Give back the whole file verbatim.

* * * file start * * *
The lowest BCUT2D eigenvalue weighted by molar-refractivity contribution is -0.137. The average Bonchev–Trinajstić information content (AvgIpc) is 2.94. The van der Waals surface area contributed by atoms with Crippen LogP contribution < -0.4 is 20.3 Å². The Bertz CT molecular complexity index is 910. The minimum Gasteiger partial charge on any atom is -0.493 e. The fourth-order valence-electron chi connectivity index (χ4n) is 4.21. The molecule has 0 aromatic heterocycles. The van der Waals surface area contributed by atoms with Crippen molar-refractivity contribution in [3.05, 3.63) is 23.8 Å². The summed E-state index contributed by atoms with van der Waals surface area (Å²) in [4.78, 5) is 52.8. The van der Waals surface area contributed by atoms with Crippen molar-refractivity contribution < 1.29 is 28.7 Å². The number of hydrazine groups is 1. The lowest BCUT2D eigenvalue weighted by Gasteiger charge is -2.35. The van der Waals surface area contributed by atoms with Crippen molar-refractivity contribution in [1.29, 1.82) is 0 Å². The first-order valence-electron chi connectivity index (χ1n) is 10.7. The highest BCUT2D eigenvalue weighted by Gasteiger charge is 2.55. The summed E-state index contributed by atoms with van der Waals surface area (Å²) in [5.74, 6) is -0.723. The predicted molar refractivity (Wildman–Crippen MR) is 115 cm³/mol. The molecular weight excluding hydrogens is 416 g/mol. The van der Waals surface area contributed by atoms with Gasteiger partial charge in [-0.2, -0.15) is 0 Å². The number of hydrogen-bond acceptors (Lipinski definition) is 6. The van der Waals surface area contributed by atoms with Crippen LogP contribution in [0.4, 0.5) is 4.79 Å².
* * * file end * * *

The lowest BCUT2D eigenvalue weighted by molar-refractivity contribution is -0.137. The average Bonchev–Trinajstić information content (AvgIpc) is 2.94. The van der Waals surface area contributed by atoms with Crippen LogP contribution < -0.4 is 20.3 Å². The Bertz CT molecular complexity index is 910. The minimum Gasteiger partial charge on any atom is -0.493 e. The fourth-order valence-electron chi connectivity index (χ4n) is 4.21. The molecule has 0 aromatic heterocycles. The van der Waals surface area contributed by atoms with Crippen molar-refractivity contribution in [3.05, 3.63) is 23.8 Å². The summed E-state index contributed by atoms with van der Waals surface area (Å²) in [4.78, 5) is 52.8. The van der Waals surface area contributed by atoms with Crippen molar-refractivity contribution < 1.29 is 28.7 Å². The number of hydrazine groups is 1. The lowest BCUT2D eigenvalue weighted by Gasteiger charge is -2.35. The van der Waals surface area contributed by atoms with Crippen molar-refractivity contribution in [1.29, 1.82) is 0 Å². The first-order valence-electron chi connectivity index (χ1n) is 10.7. The highest BCUT2D eigenvalue weighted by Gasteiger charge is 2.55. The summed E-state index contributed by atoms with van der Waals surface area (Å²) in [5.74, 6) is -0.723. The predicted molar refractivity (Wildman–Crippen MR) is 115 cm³/mol. The molecular weight excluding hydrogens is 416 g/mol. The van der Waals surface area contributed by atoms with Gasteiger partial charge in [-0.2, -0.15) is 0 Å². The number of hydrogen-bond acceptors (Lipinski definition) is 6. The van der Waals surface area contributed by atoms with Crippen LogP contribution in [0.4, 0.5) is 4.79 Å².